A “nuisance candidate,” to summarize what Section 69 of the Omnibus Election Code says, is someone who files a certificate of candidacy (COC) with the intention of mocking the electoral process or putting it in disrepute; whose name is similar to that of other registered candidates and whom the electorate can therefore mistake for him or her; or who has no real intention to run for the office for which he or she filed a COC.
What is problematic with that definition is the question of intent. During the filing of COCs from October 11 to 17 last week, as preposterous and off-the-wall as the claims and plans of some of those who did file that document were, it didn’t seem as if they intended to mock the process. They were nevertheless ridiculed by the media and the public as nuisance candidates and are likely to be so declared by the Commission on Elections (COMELEC) — but apparently not on the basis of their bad intentions but as personalities who did not meet conventional norms of appearance and behavior.
This raises the question of what the standards are that can make the difference between being declared a credible candidate or a nuisance. By common consent, however, it is still the kind of personality the would-be candidate projects publicly that decides credibility, although this seems to apply only to political unknowns.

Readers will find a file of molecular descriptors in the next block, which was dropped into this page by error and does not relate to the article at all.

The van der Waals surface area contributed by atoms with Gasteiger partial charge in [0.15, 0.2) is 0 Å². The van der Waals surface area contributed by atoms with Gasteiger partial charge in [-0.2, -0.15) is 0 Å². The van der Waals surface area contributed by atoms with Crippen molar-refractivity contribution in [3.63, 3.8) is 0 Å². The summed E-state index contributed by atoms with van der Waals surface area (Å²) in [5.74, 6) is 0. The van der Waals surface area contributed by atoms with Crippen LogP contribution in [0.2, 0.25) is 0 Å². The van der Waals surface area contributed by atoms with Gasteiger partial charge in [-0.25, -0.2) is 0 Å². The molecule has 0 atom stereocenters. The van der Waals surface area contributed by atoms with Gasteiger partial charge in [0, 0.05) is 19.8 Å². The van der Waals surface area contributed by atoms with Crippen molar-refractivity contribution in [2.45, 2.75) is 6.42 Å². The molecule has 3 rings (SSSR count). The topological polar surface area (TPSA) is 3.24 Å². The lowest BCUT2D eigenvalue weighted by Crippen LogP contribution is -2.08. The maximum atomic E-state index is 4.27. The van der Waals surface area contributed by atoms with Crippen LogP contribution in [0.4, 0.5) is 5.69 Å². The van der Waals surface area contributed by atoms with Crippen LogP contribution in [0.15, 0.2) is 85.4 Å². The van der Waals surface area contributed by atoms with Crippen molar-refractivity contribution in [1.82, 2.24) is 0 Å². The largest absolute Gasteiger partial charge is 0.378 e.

In contrast, the politically prominent are assumed to be credible, even if they have no announced programs of government or platforms. “Credibility” is implicitly understood to mean being part of a well-known family, and/or a member of an established political party.
Being one or the other, or both, apparently leads the COMELEC to conclude that the candidate has the means to wage a national campaign — that he or she has the funds to pay for campaign ads in the media, to hire poll watchers, and to do whatever else he can to win.
A “credible candidate” is therefore a known or aspiring politician who has the family background, a hundred million or even billions to spend, and the connections, rather than a program of government, good intentions, or even some measure of sanity, that will enable him to campaign for the post he has filed a COC for.
What this amounts to in practice is the enshrinement of money and connections as the principal determinants, of, first of all, being allowed to run for office, and second, being certified as capable of waging a campaign that can lead to an electoral victory. The enforcer of Ferdinand Marcos’ martial law, who’s recently been trying to prettify that outrage, thus qualifies as a “credible candidate” for the Senate — and so does one of Marcos’ own, less than forthright daughters.